Sat, 25 May 2024


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by Edward Steen

January 18: Navalny escorted by police after court hearing in Khimki outside Moscow. [Evgeny Feldman/Meduza/Handout via Reuters] 

Cinema for Peace, the Berlin-based organisation which flew the Russian journalist-politician Alexei Navalny to hospital in Berlin after the Russian FSB’s attempt to poison him last August, today called on the 27 EU Justice Ministers to hold big tech responsible.

“The justice ministers of the 27 EU Member States must concentrate their efforts on making the social media giants YouTube, Facebook, Instagram and Google liable for their systems” said a spokesman for the organisation. “All those with the power to enforce such change should be dedicated to eradicating intransparency and manipulation.”

The most prominent voice opposing Vladimir Putin, Navalny, 44, released his explosive two-hour long video Putin’s Palace on the same day he returned to Moscow, and to immediate arrest, on January 17. The expose of the Russian president’s corruption – for which Navalny has been nominated the 2021 AEJ Media Freedom prize – is described “as damning as it is entertaining” by Cinema for Peace.

The film racked up 100m views in its first week of release – now up to 112m – and sparked waves of anti-corruption protests, mainly among younger people, across Russia. But the version of the Russian-language expose including subtitles in English can be difficult to pin down. “Online misinformation, trolling, and algorithm manipulation have become the weapon of choice for the Kremlin,” according to Cinema for Peace. (See also link below to Reuters news on Russian disinformation aimed at Germany)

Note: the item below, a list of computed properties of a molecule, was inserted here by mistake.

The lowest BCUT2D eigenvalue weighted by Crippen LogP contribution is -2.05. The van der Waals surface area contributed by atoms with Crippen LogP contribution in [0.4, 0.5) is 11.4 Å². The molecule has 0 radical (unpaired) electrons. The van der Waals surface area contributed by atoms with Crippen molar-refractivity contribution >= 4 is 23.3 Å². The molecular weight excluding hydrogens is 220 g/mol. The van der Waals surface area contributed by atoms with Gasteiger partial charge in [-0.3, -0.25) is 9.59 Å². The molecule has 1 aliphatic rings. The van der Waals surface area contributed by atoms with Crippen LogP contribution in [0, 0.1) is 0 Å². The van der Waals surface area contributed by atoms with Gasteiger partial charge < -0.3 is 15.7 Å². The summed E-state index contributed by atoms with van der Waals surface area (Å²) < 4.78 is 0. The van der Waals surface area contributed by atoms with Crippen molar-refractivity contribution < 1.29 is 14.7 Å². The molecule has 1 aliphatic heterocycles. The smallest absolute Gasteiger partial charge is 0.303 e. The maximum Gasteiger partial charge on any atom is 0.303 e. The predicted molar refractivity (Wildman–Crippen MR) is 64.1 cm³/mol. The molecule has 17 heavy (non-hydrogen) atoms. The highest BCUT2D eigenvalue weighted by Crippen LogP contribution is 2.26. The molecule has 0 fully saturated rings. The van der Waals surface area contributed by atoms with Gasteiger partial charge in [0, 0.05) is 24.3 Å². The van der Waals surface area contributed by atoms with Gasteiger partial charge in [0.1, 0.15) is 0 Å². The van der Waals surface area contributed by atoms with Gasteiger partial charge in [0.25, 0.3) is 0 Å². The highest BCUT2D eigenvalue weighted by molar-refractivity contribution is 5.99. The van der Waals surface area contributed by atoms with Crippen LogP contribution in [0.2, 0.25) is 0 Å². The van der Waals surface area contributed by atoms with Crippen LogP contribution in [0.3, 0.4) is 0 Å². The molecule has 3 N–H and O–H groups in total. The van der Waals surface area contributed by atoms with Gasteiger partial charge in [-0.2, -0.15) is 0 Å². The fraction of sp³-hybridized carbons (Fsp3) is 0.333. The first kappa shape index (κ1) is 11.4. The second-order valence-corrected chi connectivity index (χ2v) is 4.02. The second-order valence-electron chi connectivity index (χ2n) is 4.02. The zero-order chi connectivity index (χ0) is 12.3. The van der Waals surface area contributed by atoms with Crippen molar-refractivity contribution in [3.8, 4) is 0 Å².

“The Russian government has dedicated its energy and resources towards mastering the art of puppeteering online content,” said the Cinema for Peace spokesman. “Creating duplicate videos of inferior quality, manipulating keyword results, and flooding traffic elsewhere are familiar tactics for suppressing ’subversive’ content.”

For his part, Navalny’s weapons are viral videos and internet satire. Wittiest and most vocal critic of a man he accuses of corruption on the grand scale, Navalny now faces two and a half years in a tough penal colony for missing a police appointment when he was fighting for his life in the Charite University Hospital in Berlin. His real crime: exposing Putin’s secret 1.35bn USD Black Sea palace at Cape Idokopas, what Navalny calls “the world’s biggest bribe”. It was allegedly largely paid for by companies milking the Russian state through inflated prices for medical supplies.

This link to Putin’s Palace works – at the moment:

Cinema for Peace on Facebook:

Germany now main target for Russian disinformation:

Corona as a way of sowing confusion:

EU urges US to help fight disinformation:

US Sanctions:



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